Ironically when I developed at the early age of 11, I had the largest boobs in my 5th grade class. I should have noticed that having the largest set actually made me feel more insecure thanks to the awkward stares and the feeling that I was different than my female peers. I remember wearing large t-shirts to cover them up. What I didn’t realize at the time, was that while I had the largest breasts compared to my classmates, they were still relatively small breasts compared to those of adults, and as quickly as those boobies grew, they ceased to grow past age 11.
I was settling into what I believe was a full A cup, (that I later tried to pass as a B), but as I saw other girls blossom well beyond me, I began feeling left out and more and more insecure about myself. I didn’t seem to notice the pattern of feeling insecure about two extremes; being the largest and then the smallest. Hence, it was never about the boobs.
It wasn’t long before my friends began teasing me about being flat-chested because they themselves had their own insecurities and I assume picking on me temporarily made them feel better. While I never appreciated it, I take full responsibility for the continual down spiral of my self-esteem throughout adolescence.
It was impossible for me to see my own beauty as well as the non-physical attributes I had to offer and I remained fixated on this dire need for big breasts. I took water pills, tried exercises, and ultimately I decided to save up money so that I could buy myself implants later on. I was convinced that once I had a large set my self-esteem would escalate and I would no longer feel inferior to my fellow females.
At the age of 20, I stood in a plastic surgeons office as he demonstrated what my size D implants would look like post-surgery. He put two plastic balls in my current Size B bra and I covered them with my sweater so I could pretend they were already in. I smiled into the mirror and felt what I thought was whole, accurately balanced, more womanly. I noticed that my chest felt heavier and I liked it. The balls felt very foreign but I figured of course they did because they weren’t under my skin; the ‘real’ ones would feel like they belonged to me.
When my surgery was complete, I felt horrific, like I had been run over by a train. My chest was so sore, everything was tight and angry. It occurred to me that I just paid a man to rip the muscle off of my chest to put a large plastic pouch inside of me and I felt violated, almost in a panic about what I had done. Yet my emotions were ambiguous as I still had a sense of happiness about the fact that I was fully filling out my sweater.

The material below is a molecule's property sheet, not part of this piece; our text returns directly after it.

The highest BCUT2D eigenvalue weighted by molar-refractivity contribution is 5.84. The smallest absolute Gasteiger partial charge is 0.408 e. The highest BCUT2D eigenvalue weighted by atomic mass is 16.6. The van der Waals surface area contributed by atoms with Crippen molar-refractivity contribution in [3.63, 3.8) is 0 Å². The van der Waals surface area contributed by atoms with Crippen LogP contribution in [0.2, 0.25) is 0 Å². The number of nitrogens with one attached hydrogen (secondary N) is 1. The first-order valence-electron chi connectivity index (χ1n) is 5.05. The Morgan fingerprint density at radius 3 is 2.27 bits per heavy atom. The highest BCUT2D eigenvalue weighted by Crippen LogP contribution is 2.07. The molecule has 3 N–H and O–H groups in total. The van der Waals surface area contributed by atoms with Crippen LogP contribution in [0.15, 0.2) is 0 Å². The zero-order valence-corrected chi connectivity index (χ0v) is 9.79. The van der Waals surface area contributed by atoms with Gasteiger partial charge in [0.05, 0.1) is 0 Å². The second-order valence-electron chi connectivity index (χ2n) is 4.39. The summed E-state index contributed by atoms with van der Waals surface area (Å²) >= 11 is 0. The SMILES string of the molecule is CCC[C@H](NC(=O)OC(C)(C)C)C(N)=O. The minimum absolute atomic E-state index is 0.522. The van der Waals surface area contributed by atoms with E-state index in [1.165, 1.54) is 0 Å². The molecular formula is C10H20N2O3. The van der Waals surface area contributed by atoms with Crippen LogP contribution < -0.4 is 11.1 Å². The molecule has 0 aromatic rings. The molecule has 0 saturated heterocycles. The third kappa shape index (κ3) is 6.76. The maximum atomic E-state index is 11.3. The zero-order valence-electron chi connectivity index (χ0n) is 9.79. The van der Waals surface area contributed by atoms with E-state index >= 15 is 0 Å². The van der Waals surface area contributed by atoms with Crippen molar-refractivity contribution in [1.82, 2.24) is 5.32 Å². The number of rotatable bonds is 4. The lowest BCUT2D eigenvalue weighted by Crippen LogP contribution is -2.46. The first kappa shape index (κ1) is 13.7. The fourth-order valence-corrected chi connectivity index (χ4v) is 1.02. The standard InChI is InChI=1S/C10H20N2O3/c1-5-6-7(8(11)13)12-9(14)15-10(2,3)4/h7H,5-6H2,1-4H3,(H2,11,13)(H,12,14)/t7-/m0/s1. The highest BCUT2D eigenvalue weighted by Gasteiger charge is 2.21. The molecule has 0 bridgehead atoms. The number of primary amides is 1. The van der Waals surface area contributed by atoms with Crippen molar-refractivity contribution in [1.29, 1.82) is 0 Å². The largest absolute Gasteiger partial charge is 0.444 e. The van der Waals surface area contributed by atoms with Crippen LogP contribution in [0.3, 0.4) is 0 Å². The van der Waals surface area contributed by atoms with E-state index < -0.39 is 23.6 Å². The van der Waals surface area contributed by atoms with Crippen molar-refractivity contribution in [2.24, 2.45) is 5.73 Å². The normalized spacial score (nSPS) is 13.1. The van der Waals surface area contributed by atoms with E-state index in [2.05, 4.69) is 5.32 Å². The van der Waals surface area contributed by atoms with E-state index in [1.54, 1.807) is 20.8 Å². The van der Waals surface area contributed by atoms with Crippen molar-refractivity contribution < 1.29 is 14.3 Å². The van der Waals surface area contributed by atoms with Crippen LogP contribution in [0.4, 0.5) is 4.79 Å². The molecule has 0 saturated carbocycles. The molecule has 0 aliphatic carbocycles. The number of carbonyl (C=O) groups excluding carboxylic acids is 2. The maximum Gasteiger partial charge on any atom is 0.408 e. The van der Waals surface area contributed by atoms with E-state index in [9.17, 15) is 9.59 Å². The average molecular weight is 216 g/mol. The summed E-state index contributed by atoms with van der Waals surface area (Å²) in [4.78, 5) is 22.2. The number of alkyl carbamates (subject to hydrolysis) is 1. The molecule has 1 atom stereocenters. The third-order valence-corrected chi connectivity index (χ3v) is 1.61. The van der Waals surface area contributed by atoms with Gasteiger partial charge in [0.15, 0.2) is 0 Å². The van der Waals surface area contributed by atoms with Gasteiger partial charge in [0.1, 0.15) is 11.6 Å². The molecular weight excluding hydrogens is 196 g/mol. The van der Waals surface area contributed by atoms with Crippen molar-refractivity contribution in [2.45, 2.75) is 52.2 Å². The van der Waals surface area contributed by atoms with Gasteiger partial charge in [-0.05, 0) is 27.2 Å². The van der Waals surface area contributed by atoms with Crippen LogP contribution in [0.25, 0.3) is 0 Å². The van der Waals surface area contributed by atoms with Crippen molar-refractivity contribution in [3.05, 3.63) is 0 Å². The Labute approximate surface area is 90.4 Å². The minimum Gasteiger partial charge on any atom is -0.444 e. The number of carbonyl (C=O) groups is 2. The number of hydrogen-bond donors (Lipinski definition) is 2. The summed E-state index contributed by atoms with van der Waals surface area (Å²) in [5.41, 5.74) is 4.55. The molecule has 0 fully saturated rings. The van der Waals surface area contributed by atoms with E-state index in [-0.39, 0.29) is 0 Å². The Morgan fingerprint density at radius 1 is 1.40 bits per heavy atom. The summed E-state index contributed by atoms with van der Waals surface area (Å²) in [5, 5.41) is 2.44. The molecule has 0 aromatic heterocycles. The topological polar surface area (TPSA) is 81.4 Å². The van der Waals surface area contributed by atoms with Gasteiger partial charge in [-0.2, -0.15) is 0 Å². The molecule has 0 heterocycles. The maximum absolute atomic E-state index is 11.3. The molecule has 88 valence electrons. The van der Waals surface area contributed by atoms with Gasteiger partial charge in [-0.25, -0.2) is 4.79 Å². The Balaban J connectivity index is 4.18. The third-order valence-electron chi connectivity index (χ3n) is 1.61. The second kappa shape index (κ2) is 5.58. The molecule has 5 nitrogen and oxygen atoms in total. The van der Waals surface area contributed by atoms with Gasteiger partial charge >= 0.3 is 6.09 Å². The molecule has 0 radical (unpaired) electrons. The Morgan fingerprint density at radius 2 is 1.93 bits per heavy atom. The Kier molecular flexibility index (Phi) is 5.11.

While at first the implants were hard and looked terrible, they began looking more and more natural and I felt a certain sense of accomplishment. I noticed that they did feel very foreign to me still and I hadn’t yet regained my nipple or under boob sensitivity but I felt confident that with time I would be ecstatic about my choice.
I wasn’t fully aware that my insecurity hadn’t subsided because I was too distracted by the newness of the implants. So distracted that I didn’t notice how enormous they looked on my small frame. What I did become aware of was that I was embarrassed that I paid for fake breasts and I preferred that no one knew that they were fake…I thought the fact that they were fake advertised how largely insecure I was to get them in the first place. Maybe if people thought they were real I would feel better about them.
Over time they began to represent a feeling of shallowness and conformity that I was too weak to resist. If I wore tight shirts or revealing bathing suit tops, I noticed other women glaring at me and I continuously felt judged.
I found other things to be unhappy about as well…maybe I wasn’t thin enough or I had other body parts that didn’t match up to the ideal. Having the breast implants never once made me feel more whole or confident like I hoped they would. If anything I was more self-conscious about feeling fake, having these foreign balls in my body, and feeling noticed only for my breasts. I also never fully regained nipple and under boob sensitivity thanks to the pressure the implant put on my nerves.
I went through the next decade with a love/hate relationship with my implants. On one hand I enjoyed feeling like the world might think I’m more womanly because I had some major cleavage and on the other hand I felt like less of a person for them.
I noticed more and more how when I wanted to be athletic and adventurous they would get in the way, when I wanted to embrace people I loved through hugging and cuddling they were there in between us, when I slept at night I was uncomfortable with the way they moved around, and so on. The breasts I had wanted so badly began making me feel tethered to the superficial physically and emotionally.